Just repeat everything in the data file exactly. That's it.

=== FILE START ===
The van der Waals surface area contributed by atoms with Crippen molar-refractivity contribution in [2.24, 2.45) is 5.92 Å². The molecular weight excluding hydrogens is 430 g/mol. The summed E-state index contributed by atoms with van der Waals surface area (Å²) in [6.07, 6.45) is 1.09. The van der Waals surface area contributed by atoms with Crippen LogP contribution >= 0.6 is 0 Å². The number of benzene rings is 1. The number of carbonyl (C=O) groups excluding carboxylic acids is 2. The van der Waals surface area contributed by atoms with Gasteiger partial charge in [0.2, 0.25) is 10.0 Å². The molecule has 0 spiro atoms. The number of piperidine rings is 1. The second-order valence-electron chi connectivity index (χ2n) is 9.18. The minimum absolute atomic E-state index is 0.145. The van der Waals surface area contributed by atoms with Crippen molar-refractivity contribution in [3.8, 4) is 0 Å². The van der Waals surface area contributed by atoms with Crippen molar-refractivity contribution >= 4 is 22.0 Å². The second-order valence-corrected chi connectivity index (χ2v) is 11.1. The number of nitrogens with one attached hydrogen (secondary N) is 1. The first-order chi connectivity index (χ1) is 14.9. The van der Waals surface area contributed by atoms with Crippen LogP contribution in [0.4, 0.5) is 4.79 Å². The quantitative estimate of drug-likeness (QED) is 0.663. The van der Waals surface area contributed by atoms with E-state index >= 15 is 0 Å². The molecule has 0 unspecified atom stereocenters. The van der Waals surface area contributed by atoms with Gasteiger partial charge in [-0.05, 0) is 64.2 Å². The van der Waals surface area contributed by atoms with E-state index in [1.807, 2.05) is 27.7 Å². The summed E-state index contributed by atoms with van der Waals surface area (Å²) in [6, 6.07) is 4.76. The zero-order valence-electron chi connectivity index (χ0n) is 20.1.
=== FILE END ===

The van der Waals surface area contributed by atoms with Crippen molar-refractivity contribution in [2.24, 2.45) is 5.92 Å². The molecular weight excluding hydrogens is 430 g/mol. The summed E-state index contributed by atoms with van der Waals surface area (Å²) in [6.07, 6.45) is 1.09. The van der Waals surface area contributed by atoms with Crippen LogP contribution >= 0.6 is 0 Å². The number of benzene rings is 1. The number of carbonyl (C=O) groups excluding carboxylic acids is 2. The van der Waals surface area contributed by atoms with Gasteiger partial charge in [0.2, 0.25) is 10.0 Å². The molecule has 0 spiro atoms. The number of piperidine rings is 1. The second-order valence-electron chi connectivity index (χ2n) is 9.18. The minimum absolute atomic E-state index is 0.145. The van der Waals surface area contributed by atoms with Crippen molar-refractivity contribution in [3.8, 4) is 0 Å². The van der Waals surface area contributed by atoms with Crippen molar-refractivity contribution >= 4 is 22.0 Å². The second-order valence-corrected chi connectivity index (χ2v) is 11.1. The number of nitrogens with one attached hydrogen (secondary N) is 1. The first-order chi connectivity index (χ1) is 14.9. The van der Waals surface area contributed by atoms with Crippen LogP contribution in [0.4, 0.5) is 4.79 Å². The quantitative estimate of drug-likeness (QED) is 0.663. The van der Waals surface area contributed by atoms with E-state index >= 15 is 0 Å². The molecule has 0 unspecified atom stereocenters. The van der Waals surface area contributed by atoms with Gasteiger partial charge in [-0.05, 0) is 64.2 Å². The van der Waals surface area contributed by atoms with E-state index in [1.807, 2.05) is 27.7 Å². The summed E-state index contributed by atoms with van der Waals surface area (Å²) in [6, 6.07) is 4.76. The zero-order valence-electron chi connectivity index (χ0n) is 20.1.